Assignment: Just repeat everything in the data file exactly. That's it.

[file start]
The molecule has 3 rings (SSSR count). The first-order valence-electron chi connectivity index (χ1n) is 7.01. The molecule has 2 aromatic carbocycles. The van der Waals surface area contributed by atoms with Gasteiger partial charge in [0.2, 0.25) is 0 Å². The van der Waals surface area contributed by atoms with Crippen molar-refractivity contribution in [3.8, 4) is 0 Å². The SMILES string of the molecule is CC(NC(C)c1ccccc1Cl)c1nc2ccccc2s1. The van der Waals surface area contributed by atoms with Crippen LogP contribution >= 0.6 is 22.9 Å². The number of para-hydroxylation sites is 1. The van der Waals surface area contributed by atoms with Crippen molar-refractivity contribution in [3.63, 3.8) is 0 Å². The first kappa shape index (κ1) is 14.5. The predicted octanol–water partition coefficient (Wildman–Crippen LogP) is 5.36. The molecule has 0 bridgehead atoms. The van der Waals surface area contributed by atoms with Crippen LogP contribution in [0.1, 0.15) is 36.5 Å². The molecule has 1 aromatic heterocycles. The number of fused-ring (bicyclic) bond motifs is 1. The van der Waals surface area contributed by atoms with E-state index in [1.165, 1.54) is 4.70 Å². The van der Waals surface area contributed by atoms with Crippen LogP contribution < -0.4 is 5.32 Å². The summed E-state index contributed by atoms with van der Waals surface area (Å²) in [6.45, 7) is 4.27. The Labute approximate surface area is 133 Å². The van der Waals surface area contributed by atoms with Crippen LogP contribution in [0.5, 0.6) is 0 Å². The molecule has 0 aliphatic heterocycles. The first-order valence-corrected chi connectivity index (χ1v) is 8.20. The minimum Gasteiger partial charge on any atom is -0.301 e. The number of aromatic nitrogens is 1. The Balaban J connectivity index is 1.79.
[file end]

The molecule has 3 rings (SSSR count). The first-order valence-electron chi connectivity index (χ1n) is 7.01. The molecule has 2 aromatic carbocycles. The van der Waals surface area contributed by atoms with Gasteiger partial charge in [0.2, 0.25) is 0 Å². The van der Waals surface area contributed by atoms with Crippen molar-refractivity contribution in [3.8, 4) is 0 Å². The SMILES string of the molecule is CC(NC(C)c1ccccc1Cl)c1nc2ccccc2s1. The van der Waals surface area contributed by atoms with Crippen LogP contribution >= 0.6 is 22.9 Å². The number of para-hydroxylation sites is 1. The van der Waals surface area contributed by atoms with Crippen molar-refractivity contribution in [3.63, 3.8) is 0 Å². The first kappa shape index (κ1) is 14.5. The predicted octanol–water partition coefficient (Wildman–Crippen LogP) is 5.36. The molecule has 0 bridgehead atoms. The van der Waals surface area contributed by atoms with Crippen LogP contribution in [0.1, 0.15) is 36.5 Å². The molecule has 1 aromatic heterocycles. The number of fused-ring (bicyclic) bond motifs is 1. The van der Waals surface area contributed by atoms with E-state index in [1.165, 1.54) is 4.70 Å². The van der Waals surface area contributed by atoms with Crippen LogP contribution < -0.4 is 5.32 Å². The summed E-state index contributed by atoms with van der Waals surface area (Å²) in [6.45, 7) is 4.27. The Labute approximate surface area is 133 Å². The van der Waals surface area contributed by atoms with Crippen LogP contribution in [0.5, 0.6) is 0 Å². The molecule has 0 aliphatic heterocycles. The first-order valence-corrected chi connectivity index (χ1v) is 8.20. The minimum Gasteiger partial charge on any atom is -0.301 e. The number of aromatic nitrogens is 1. The Balaban J connectivity index is 1.79.